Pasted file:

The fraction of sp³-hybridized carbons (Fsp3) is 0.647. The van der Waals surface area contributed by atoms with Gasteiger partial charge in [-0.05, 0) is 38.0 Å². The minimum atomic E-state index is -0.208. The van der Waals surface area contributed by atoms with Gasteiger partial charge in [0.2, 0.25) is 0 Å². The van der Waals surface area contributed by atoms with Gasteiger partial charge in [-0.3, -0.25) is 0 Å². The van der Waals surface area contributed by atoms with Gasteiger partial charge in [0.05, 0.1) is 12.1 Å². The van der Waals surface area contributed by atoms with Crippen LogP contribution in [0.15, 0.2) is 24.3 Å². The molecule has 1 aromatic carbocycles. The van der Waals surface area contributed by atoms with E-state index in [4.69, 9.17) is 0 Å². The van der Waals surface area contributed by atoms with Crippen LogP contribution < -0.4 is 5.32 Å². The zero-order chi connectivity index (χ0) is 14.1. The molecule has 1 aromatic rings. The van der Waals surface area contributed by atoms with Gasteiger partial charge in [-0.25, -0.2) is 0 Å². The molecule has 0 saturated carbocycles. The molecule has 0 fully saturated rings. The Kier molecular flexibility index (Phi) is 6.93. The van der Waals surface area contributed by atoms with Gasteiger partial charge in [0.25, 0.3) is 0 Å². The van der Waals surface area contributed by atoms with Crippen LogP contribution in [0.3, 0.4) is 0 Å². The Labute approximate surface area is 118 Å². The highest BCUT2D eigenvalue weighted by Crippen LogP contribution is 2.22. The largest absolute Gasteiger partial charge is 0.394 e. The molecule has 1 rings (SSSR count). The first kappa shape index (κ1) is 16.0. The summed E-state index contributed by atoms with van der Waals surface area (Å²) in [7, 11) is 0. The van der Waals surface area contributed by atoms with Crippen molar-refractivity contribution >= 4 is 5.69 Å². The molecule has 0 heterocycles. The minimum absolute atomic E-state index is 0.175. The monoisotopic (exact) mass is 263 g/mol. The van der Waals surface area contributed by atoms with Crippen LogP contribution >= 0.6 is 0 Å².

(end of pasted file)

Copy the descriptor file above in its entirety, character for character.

The fraction of sp³-hybridized carbons (Fsp3) is 0.647. The van der Waals surface area contributed by atoms with Gasteiger partial charge in [-0.05, 0) is 38.0 Å². The minimum atomic E-state index is -0.208. The van der Waals surface area contributed by atoms with Gasteiger partial charge in [0.2, 0.25) is 0 Å². The van der Waals surface area contributed by atoms with Gasteiger partial charge in [-0.3, -0.25) is 0 Å². The van der Waals surface area contributed by atoms with Gasteiger partial charge in [0.05, 0.1) is 12.1 Å². The van der Waals surface area contributed by atoms with Crippen LogP contribution in [0.15, 0.2) is 24.3 Å². The molecule has 1 aromatic carbocycles. The van der Waals surface area contributed by atoms with E-state index in [4.69, 9.17) is 0 Å². The van der Waals surface area contributed by atoms with Crippen LogP contribution < -0.4 is 5.32 Å². The zero-order chi connectivity index (χ0) is 14.1. The molecule has 1 aromatic rings. The van der Waals surface area contributed by atoms with Gasteiger partial charge in [-0.25, -0.2) is 0 Å². The molecule has 0 saturated carbocycles. The molecule has 0 fully saturated rings. The Kier molecular flexibility index (Phi) is 6.93. The van der Waals surface area contributed by atoms with Gasteiger partial charge in [0.25, 0.3) is 0 Å². The van der Waals surface area contributed by atoms with Crippen LogP contribution in [0.3, 0.4) is 0 Å². The Labute approximate surface area is 118 Å². The highest BCUT2D eigenvalue weighted by Crippen LogP contribution is 2.22. The largest absolute Gasteiger partial charge is 0.394 e. The molecule has 1 rings (SSSR count). The first kappa shape index (κ1) is 16.0. The summed E-state index contributed by atoms with van der Waals surface area (Å²) in [7, 11) is 0. The van der Waals surface area contributed by atoms with Crippen molar-refractivity contribution >= 4 is 5.69 Å². The molecule has 0 heterocycles. The minimum absolute atomic E-state index is 0.175. The monoisotopic (exact) mass is 263 g/mol. The van der Waals surface area contributed by atoms with Crippen LogP contribution >= 0.6 is 0 Å².